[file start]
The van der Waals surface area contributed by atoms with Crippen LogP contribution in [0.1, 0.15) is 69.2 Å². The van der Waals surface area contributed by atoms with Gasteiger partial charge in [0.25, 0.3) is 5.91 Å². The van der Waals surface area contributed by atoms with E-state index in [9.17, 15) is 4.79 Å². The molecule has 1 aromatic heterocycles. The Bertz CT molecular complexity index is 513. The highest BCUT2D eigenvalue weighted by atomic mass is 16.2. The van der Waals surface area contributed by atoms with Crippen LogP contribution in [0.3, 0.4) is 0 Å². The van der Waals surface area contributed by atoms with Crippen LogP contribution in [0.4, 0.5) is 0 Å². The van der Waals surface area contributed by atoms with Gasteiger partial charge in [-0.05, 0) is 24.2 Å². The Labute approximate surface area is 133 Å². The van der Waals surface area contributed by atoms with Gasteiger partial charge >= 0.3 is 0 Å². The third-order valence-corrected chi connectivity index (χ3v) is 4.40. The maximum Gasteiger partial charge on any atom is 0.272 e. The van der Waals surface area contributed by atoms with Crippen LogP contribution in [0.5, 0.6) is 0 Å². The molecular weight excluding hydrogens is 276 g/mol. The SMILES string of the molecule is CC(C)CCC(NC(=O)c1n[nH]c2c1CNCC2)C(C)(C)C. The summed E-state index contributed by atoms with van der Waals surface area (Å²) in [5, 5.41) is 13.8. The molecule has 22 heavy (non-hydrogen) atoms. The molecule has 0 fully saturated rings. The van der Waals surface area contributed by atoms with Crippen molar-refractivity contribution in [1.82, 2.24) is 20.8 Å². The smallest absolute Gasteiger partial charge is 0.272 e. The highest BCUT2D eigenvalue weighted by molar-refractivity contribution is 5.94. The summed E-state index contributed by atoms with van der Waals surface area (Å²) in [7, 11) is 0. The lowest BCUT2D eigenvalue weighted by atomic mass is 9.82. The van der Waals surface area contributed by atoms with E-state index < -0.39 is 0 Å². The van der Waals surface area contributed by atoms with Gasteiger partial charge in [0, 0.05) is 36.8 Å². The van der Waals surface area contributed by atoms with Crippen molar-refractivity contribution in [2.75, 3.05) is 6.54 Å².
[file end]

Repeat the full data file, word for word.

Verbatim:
The van der Waals surface area contributed by atoms with Crippen LogP contribution in [0.1, 0.15) is 69.2 Å². The van der Waals surface area contributed by atoms with Gasteiger partial charge in [0.25, 0.3) is 5.91 Å². The van der Waals surface area contributed by atoms with E-state index in [9.17, 15) is 4.79 Å². The molecule has 1 aromatic heterocycles. The Bertz CT molecular complexity index is 513. The highest BCUT2D eigenvalue weighted by atomic mass is 16.2. The van der Waals surface area contributed by atoms with Crippen LogP contribution in [0.3, 0.4) is 0 Å². The van der Waals surface area contributed by atoms with Crippen LogP contribution in [0.4, 0.5) is 0 Å². The van der Waals surface area contributed by atoms with Gasteiger partial charge in [-0.05, 0) is 24.2 Å². The Labute approximate surface area is 133 Å². The van der Waals surface area contributed by atoms with Gasteiger partial charge >= 0.3 is 0 Å². The third-order valence-corrected chi connectivity index (χ3v) is 4.40. The maximum Gasteiger partial charge on any atom is 0.272 e. The van der Waals surface area contributed by atoms with Crippen LogP contribution in [0.5, 0.6) is 0 Å². The molecular weight excluding hydrogens is 276 g/mol. The SMILES string of the molecule is CC(C)CCC(NC(=O)c1n[nH]c2c1CNCC2)C(C)(C)C. The summed E-state index contributed by atoms with van der Waals surface area (Å²) in [5, 5.41) is 13.8. The molecule has 22 heavy (non-hydrogen) atoms. The molecule has 0 fully saturated rings. The van der Waals surface area contributed by atoms with Crippen molar-refractivity contribution in [1.82, 2.24) is 20.8 Å². The smallest absolute Gasteiger partial charge is 0.272 e. The highest BCUT2D eigenvalue weighted by molar-refractivity contribution is 5.94. The summed E-state index contributed by atoms with van der Waals surface area (Å²) in [7, 11) is 0. The lowest BCUT2D eigenvalue weighted by atomic mass is 9.82. The van der Waals surface area contributed by atoms with E-state index < -0.39 is 0 Å². The van der Waals surface area contributed by atoms with Gasteiger partial charge in [0, 0.05) is 36.8 Å². The van der Waals surface area contributed by atoms with Crippen molar-refractivity contribution in [2.75, 3.05) is 6.54 Å².